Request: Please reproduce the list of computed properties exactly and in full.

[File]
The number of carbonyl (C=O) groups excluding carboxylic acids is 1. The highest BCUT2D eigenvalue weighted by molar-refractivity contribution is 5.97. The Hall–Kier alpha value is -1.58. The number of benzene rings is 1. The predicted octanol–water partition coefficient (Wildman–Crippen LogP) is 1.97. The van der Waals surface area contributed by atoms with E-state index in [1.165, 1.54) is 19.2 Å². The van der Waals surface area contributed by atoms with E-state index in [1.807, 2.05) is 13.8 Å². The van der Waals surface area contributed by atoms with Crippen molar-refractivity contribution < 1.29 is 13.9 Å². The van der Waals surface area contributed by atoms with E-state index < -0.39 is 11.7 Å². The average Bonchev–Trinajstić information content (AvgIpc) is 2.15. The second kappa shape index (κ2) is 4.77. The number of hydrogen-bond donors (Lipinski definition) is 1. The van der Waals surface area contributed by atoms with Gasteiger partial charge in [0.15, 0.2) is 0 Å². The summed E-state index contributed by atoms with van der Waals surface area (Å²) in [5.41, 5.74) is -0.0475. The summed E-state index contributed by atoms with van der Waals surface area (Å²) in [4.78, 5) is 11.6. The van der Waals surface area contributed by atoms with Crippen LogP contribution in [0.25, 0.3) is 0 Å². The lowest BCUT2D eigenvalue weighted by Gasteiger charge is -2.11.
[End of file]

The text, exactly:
The number of carbonyl (C=O) groups excluding carboxylic acids is 1. The highest BCUT2D eigenvalue weighted by molar-refractivity contribution is 5.97. The Hall–Kier alpha value is -1.58. The number of benzene rings is 1. The predicted octanol–water partition coefficient (Wildman–Crippen LogP) is 1.97. The van der Waals surface area contributed by atoms with E-state index in [1.165, 1.54) is 19.2 Å². The van der Waals surface area contributed by atoms with E-state index in [1.807, 2.05) is 13.8 Å². The van der Waals surface area contributed by atoms with Crippen molar-refractivity contribution < 1.29 is 13.9 Å². The van der Waals surface area contributed by atoms with E-state index < -0.39 is 11.7 Å². The average Bonchev–Trinajstić information content (AvgIpc) is 2.15. The second kappa shape index (κ2) is 4.77. The number of hydrogen-bond donors (Lipinski definition) is 1. The van der Waals surface area contributed by atoms with Gasteiger partial charge in [0.15, 0.2) is 0 Å². The summed E-state index contributed by atoms with van der Waals surface area (Å²) in [5.41, 5.74) is -0.0475. The summed E-state index contributed by atoms with van der Waals surface area (Å²) in [4.78, 5) is 11.6. The van der Waals surface area contributed by atoms with Crippen LogP contribution in [0.25, 0.3) is 0 Å². The lowest BCUT2D eigenvalue weighted by Gasteiger charge is -2.11.